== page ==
The panel introduction that precedes room one boasts that the exhibition introduces "for the first time the hitherto unknown link between photography and Picasso's creative process." But isn't this a case of a bit too much artistic licence? We know that Picasso's patron Gertrude Stein recalled him showing her his photos of the Spanish village Horta de Ebro in 1909, to demonstrate how Cubist the real world was. Alfred H Barr, director of New York's Museum of Modern Art in the 1930s, connected Picasso's paintings to amateur snapshots. We have always known that Picasso collaborated with surrealist photographer Man Ray on "Rayographs" in 1936, and worked with his one-time mistress, Yugoslav photographer Dora Maar, on recording the progress of his 1937 masterpiece, Guernica. But although this show presumes that we are ignorant of these known photographic links, it does present a useful chronological display as evidence of Picasso's continued interest in the photographic process: as documentary tool, painting aid, and artistic medium.
The last five or so rooms - which cover Picasso's neo-classical and surrealist periods, and his later collaborative projects - are more resolved than the first five, and as a result the show starts in a disjointed way. Small photographs the colour of tea, toned from milky Earl Grey to well-brewed Assam, are interspersed with a few of his drawings. The only interesting visual link between these photos (not by Picasso) and his work is a phototypegravure called Fregoli in the role of Paganini, which Picasso studied for his 1905 drawing Portrait of Paganini, the violinist. Picasso's interest lay with the larger-than-life hand that was spread-eagled on the violin's neck. The implicit artifice in the title is also interesting - the name of the Picasso implies that the figure is Paganini; the figure in the photograph is Fregoli. But as Picasso rarely titled anything, we are left guessing who it really is.
Not so with his 1918 portrait of his first wife, the Russian ballerina Olga Khokhlova. The painting and corresponding photographs are doppelgangers, and Picasso said that this painting was "in the style of a photographic enlargement". And yet, the painting in reality owes little to the photograph. Could it be that Picasso took the photo as Olga modelled for the portrait, as a record, in the same way he sometimes took photos of the objects he was painting as still-lifes? The painting owes more to the spatial flatness of Cezanne's Woman with a Coffeepot than to photographic reproduction. Picasso painted her from a higher viewpoint (her left arm is fully visible; her neckline appears lower; he looks down on her face), and her dress and chair appear almost flat.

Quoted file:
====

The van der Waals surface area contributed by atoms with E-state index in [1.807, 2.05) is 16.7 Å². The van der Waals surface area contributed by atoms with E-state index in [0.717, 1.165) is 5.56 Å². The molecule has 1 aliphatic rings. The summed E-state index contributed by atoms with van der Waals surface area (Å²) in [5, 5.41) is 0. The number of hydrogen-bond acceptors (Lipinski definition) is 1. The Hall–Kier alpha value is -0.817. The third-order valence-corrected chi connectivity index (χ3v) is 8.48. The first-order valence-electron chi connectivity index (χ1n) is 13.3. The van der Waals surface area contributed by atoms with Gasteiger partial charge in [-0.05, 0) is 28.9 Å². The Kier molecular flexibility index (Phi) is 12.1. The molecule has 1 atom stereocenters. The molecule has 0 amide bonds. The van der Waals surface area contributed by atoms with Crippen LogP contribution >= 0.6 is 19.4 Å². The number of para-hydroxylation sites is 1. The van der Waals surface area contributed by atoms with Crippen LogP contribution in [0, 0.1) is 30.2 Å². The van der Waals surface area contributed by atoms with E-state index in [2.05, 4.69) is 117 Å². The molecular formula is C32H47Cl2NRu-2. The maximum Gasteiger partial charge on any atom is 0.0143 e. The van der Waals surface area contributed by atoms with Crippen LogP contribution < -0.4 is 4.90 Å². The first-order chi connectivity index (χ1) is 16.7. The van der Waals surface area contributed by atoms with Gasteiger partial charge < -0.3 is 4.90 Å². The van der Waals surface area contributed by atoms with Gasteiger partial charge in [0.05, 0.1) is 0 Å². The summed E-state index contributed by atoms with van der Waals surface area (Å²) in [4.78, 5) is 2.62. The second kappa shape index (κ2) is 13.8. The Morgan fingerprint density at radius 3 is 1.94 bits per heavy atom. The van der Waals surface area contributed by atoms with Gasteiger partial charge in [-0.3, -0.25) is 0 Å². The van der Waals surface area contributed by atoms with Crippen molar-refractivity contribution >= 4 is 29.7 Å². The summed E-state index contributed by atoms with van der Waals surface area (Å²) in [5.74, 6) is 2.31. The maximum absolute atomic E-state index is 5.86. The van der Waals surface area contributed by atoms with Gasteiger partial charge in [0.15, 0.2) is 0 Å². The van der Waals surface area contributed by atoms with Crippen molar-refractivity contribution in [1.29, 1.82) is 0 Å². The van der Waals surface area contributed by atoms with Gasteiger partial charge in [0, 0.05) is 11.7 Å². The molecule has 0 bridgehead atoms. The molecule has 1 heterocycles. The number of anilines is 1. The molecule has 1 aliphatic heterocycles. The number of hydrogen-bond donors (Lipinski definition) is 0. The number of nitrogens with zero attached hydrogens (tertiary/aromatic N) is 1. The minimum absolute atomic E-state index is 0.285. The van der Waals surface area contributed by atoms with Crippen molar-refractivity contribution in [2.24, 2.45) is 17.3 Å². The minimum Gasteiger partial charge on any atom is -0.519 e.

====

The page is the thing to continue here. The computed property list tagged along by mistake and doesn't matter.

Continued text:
Picasso used photography as a tool, to document the progress of his paintings and record completed work in his studio. There are rather too many of these photographs in this exhibition - bleached aides-memoire that were intended for private, not public, use. Picasso also collected anonymous photographs, bought cheaply at the flea markets (photography was over 50 years old, and developing fast). Looking at his collection - visiting cards of anonymous city dwellers, ethnographic photographs and postcards (one of which made an interesting comparison with a sketch for Les Demoiselles d'Avignon) - is rather like looking through someone's shoebox of memorabilia kept under the bed, an intrusion into privacy.
Picasso liked to photograph his friends. Fellow Cubist Georges Braque is caught looking remarkably like Picasso, all heavy-lidded sexuality and stocky authority; Guillaume Apollinaire, writer and champion of Picasso, looks very Sherlock Holmes; Daniel-Henry Kahnweiler, the dealer who sold Picasso's Cubist work by the square foot, looks rather fat- cattish, like a post-A levels Billy Bunter. However, two portraits stand out. One is of Angel Fernndez de Soto, the languid young dandy Picasso called "an amusing wastrel", and who Picasso often painted. Picasso's photograph captures his lantern jaw, impoverished-aristocrat look, and pale, staring eyes, all held in place by his immaculate parting of his hair. The other notable photograph is of artist Marie Laurencin - which is interesting less for her chic beauty than for the unfinished 1911 Cubist painting (a portrait?) behind her in Picasso's studio. And it is amazing to see how he painted- the photo shows an almost abstract, hermetic cubist work with the top part of the painting finished. Halfway down, the painting stops, drawing a neat horizontal line across the white canvas, under which only a few cursory pencil strokes can be seen.
Picasso seems least comfortable with a pencil when appearing to copy photographs. His 1916 drawing of the wounded Apollinaire from a photo of the same year is sketchy and uncertain; his "Man with Moustache leaning on a Balustrade" is a clumsy pastiche of photographic material. Yet many of the drawings in this show are fiercely assertive- again this suggests, as does Olga in an armchair, that photography, while an important source, was not the direct inspiration that it is at times heralded to be in this show.
The exhibition as a whole is a Picassophile's dream - archive photographs of every stage of his life and work, his colleagues, lovers, and a film of him painting on glass. It is sad that photographs from outside the Musee Picasso archive have not been included - chronophotographs by Etienne-Jules Marey for example, which must in some way have informed Cubism. But what is included makes it a show to appeal to the Picasso- anorak in all of us. Whether you laugh at his old-man doodles on glossy magazine pages or wonder why he dressed as a soldier for his 1910 self- portrait, you'll feel you've got to know the man behind the myth just that little bit better.
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